Don’t you?

Group seeks “serial” entrepreneurs in the Philippines #startup

Pollenizer @ Kickstart is looking for Philippine-based startups focused on solving specific problems.

The announcement was made on Pollenizer’s website:

Pollenizer @ Kickstart provides our team with a well researched problem or idea space, a built-in funding runway, and a structured incubation process. Team members could be corporate employees looking for more autonomy and freedom to experiment, entrepreneurs looking to plug into a support system and pre-defined project, or people who have moved between both environments.

The group says qualified startup companies will get equity stake, salary for monthly expenses and mentorship from Kickstart Ventures and Pollenizer.

Funding? At least one year’s worth of capital, according to the site. After this period, the startup company will need to chase for more funding with support from the group. These startups will operate in the Philippines.

The group is looking at funding startups engaged in the following “problem areas:”

1. Real Estate Listings – Real Estate has been a Web 1.0 gold mine in Southeast Asia, with Property Guru netting $60M in funding while dominating in SG and ID and iProperty getting listed while serving the Malaysian market. Philippines still lacks a dominant player. Why do current Ph sites fall short and how can we fix it?

2. Vertical E Commerce – The past two years have seen an explosion in e-commerce activity across Southeast Asia, thanks in large part to Rocket Internet’s well-funded and concerted effort at customer education cum acquisition. With the customer base growing, markets seemed poised for new players focusing on specific verticals such as diapers, groceries, eyeglasses and so on. Which vertical is poised to take off in PH and why?

3. Horizontal E Commerce – The infrastructure supporting e-commerce across Southeast Asia is underdeveloped and ill suited to support the coming e-commerce explosion. The time could be ripe for new entrants in logistics, warehousing and other key services. Or perhaps something more innovative like Uber for motorbike delivery or Southeast Asian buffer boxes?

4. Remittance – OFWs send billions back to the Philippines every year, much of it flowing through antiquated networks with high friction and service charges. Internal remittances are an even bigger market as money flows from the large cities out. Mobile technology promises a better user experience and lower costs but it must overcome many challenges around getting cash into the system and ensuring user access across a huge array of devices. Is there a space for a mobile remittance solution that solve these problems and can gain mass adoption?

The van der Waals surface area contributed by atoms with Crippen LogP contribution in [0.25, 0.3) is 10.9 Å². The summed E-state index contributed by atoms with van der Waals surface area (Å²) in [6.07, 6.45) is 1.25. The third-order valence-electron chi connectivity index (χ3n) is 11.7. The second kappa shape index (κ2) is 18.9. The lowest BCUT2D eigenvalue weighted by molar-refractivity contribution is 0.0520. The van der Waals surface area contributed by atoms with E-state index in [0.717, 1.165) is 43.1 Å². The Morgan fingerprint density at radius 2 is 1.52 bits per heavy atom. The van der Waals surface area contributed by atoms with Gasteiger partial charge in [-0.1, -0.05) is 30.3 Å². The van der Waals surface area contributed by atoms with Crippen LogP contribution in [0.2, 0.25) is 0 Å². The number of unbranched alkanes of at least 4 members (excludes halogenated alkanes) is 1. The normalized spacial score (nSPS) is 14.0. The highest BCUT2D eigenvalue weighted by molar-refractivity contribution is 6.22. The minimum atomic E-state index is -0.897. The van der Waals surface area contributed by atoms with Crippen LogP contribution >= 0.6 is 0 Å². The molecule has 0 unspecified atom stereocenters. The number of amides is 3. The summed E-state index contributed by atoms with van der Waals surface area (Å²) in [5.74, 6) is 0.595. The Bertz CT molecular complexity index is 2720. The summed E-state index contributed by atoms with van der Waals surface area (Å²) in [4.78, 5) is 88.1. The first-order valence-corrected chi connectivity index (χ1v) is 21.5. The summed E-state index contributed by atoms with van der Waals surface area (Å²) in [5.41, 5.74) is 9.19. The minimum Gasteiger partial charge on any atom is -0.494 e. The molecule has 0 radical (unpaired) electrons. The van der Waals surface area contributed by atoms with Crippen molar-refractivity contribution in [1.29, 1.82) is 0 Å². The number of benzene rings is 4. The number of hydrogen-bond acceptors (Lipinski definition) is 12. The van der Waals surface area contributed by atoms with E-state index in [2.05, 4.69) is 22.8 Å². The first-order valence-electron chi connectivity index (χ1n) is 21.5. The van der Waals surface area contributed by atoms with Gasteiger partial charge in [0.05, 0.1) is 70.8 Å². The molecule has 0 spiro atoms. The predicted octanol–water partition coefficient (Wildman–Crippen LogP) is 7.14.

5. Labor Cost Arbitrage – Sites like freelancer.com, Elance, and 99 Designs have established a robust market for labor cost arbitrage, with demand sourced in high income markets and supply provided in countries like the Philippines and Indonesia. We wonder if there’s an opportunity for a local player in this domain? What new approaches or niches could be established to increase adoption in this fast growing sector?

6. OFW Placement – In a reverse mirror of the remittance market, the millions of Filipinos who work abroad are mostly placed via antiquated methods that privilege services over technology and extract fees that can border on exploitative. Can web and mobile technology be used to disintermediate the agencies, connecting potential employers and employees directly?

7. Education –  Educational technology is a booming sector across the world, but adoption in developing markets has been slow due to lack of local solutions and issues around device and data access. Which educational areas are ripe for disruption in the Philippines? Is it supplemental tutoring for high income families, literacy programs for young children delivered through schools, marketplaces for educational service providers, online tutoring for the US market? Or something else entirely?

8. Health Care – Technology is changing the face of health care around the world. Developing markets offer up innumerable opportunities in this space, from portals facilitating medical tourism to sites to connect patients and doctors to Yelp-style interfaces for rating health provider performance. Which solution is worth pursuing in the near term?